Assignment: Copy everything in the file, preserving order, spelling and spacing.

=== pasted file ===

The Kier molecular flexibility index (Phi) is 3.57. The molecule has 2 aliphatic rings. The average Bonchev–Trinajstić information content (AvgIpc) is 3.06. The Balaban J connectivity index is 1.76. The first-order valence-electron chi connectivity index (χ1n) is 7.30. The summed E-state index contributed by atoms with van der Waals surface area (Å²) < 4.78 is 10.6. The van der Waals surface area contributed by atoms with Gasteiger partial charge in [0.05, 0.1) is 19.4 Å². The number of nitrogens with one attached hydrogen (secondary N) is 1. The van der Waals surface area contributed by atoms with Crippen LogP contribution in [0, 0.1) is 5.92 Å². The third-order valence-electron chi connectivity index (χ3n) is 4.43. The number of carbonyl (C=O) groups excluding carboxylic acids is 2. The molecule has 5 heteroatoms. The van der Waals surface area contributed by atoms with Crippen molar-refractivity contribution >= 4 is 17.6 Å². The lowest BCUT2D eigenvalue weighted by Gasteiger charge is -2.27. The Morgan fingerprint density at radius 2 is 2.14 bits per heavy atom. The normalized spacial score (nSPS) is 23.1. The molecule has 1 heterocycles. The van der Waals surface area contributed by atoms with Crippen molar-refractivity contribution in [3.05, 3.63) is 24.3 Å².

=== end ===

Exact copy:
The Kier molecular flexibility index (Phi) is 3.57. The molecule has 2 aliphatic rings. The average Bonchev–Trinajstić information content (AvgIpc) is 3.06. The Balaban J connectivity index is 1.76. The first-order valence-electron chi connectivity index (χ1n) is 7.30. The summed E-state index contributed by atoms with van der Waals surface area (Å²) < 4.78 is 10.6. The van der Waals surface area contributed by atoms with Gasteiger partial charge in [0.05, 0.1) is 19.4 Å². The number of nitrogens with one attached hydrogen (secondary N) is 1. The van der Waals surface area contributed by atoms with Crippen LogP contribution in [0, 0.1) is 5.92 Å². The third-order valence-electron chi connectivity index (χ3n) is 4.43. The number of carbonyl (C=O) groups excluding carboxylic acids is 2. The molecule has 5 heteroatoms. The van der Waals surface area contributed by atoms with Crippen molar-refractivity contribution >= 4 is 17.6 Å². The lowest BCUT2D eigenvalue weighted by Gasteiger charge is -2.27. The Morgan fingerprint density at radius 2 is 2.14 bits per heavy atom. The normalized spacial score (nSPS) is 23.1. The molecule has 1 heterocycles. The van der Waals surface area contributed by atoms with Crippen molar-refractivity contribution in [3.05, 3.63) is 24.3 Å².